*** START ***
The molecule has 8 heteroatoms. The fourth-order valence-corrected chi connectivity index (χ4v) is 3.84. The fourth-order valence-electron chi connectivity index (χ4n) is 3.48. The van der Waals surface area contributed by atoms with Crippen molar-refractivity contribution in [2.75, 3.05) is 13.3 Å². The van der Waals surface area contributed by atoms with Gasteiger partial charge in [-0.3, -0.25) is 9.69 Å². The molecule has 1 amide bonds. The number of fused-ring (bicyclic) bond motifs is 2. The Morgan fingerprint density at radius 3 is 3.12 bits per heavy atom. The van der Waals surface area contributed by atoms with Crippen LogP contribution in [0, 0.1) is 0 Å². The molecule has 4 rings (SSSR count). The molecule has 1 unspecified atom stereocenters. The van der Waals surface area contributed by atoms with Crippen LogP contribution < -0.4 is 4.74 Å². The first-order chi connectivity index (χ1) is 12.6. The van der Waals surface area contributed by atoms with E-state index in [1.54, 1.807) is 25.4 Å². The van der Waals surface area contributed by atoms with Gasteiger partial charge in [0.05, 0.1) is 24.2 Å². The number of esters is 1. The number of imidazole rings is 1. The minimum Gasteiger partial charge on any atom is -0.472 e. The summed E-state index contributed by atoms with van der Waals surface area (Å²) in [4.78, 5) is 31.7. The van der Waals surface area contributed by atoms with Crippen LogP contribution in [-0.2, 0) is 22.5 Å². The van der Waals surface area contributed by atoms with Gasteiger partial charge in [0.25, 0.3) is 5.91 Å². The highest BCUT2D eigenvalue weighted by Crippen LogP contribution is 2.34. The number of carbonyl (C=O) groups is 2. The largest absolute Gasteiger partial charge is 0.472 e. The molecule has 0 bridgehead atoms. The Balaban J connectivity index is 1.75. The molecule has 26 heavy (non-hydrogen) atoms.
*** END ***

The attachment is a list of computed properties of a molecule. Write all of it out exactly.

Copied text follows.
The molecule has 8 heteroatoms. The fourth-order valence-corrected chi connectivity index (χ4v) is 3.84. The fourth-order valence-electron chi connectivity index (χ4n) is 3.48. The van der Waals surface area contributed by atoms with Crippen molar-refractivity contribution in [2.75, 3.05) is 13.3 Å². The van der Waals surface area contributed by atoms with Gasteiger partial charge in [-0.3, -0.25) is 9.69 Å². The molecule has 1 amide bonds. The number of fused-ring (bicyclic) bond motifs is 2. The Morgan fingerprint density at radius 3 is 3.12 bits per heavy atom. The van der Waals surface area contributed by atoms with Crippen LogP contribution in [0, 0.1) is 0 Å². The molecule has 4 rings (SSSR count). The molecule has 1 unspecified atom stereocenters. The van der Waals surface area contributed by atoms with Crippen LogP contribution < -0.4 is 4.74 Å². The first-order chi connectivity index (χ1) is 12.6. The van der Waals surface area contributed by atoms with E-state index in [1.54, 1.807) is 25.4 Å². The van der Waals surface area contributed by atoms with Gasteiger partial charge in [0.05, 0.1) is 24.2 Å². The number of esters is 1. The number of imidazole rings is 1. The minimum Gasteiger partial charge on any atom is -0.472 e. The summed E-state index contributed by atoms with van der Waals surface area (Å²) in [4.78, 5) is 31.7. The van der Waals surface area contributed by atoms with Crippen LogP contribution in [-0.2, 0) is 22.5 Å². The van der Waals surface area contributed by atoms with Gasteiger partial charge in [0.25, 0.3) is 5.91 Å². The highest BCUT2D eigenvalue weighted by Crippen LogP contribution is 2.34. The number of carbonyl (C=O) groups is 2. The largest absolute Gasteiger partial charge is 0.472 e. The molecule has 0 bridgehead atoms. The Balaban J connectivity index is 1.75. The molecule has 26 heavy (non-hydrogen) atoms.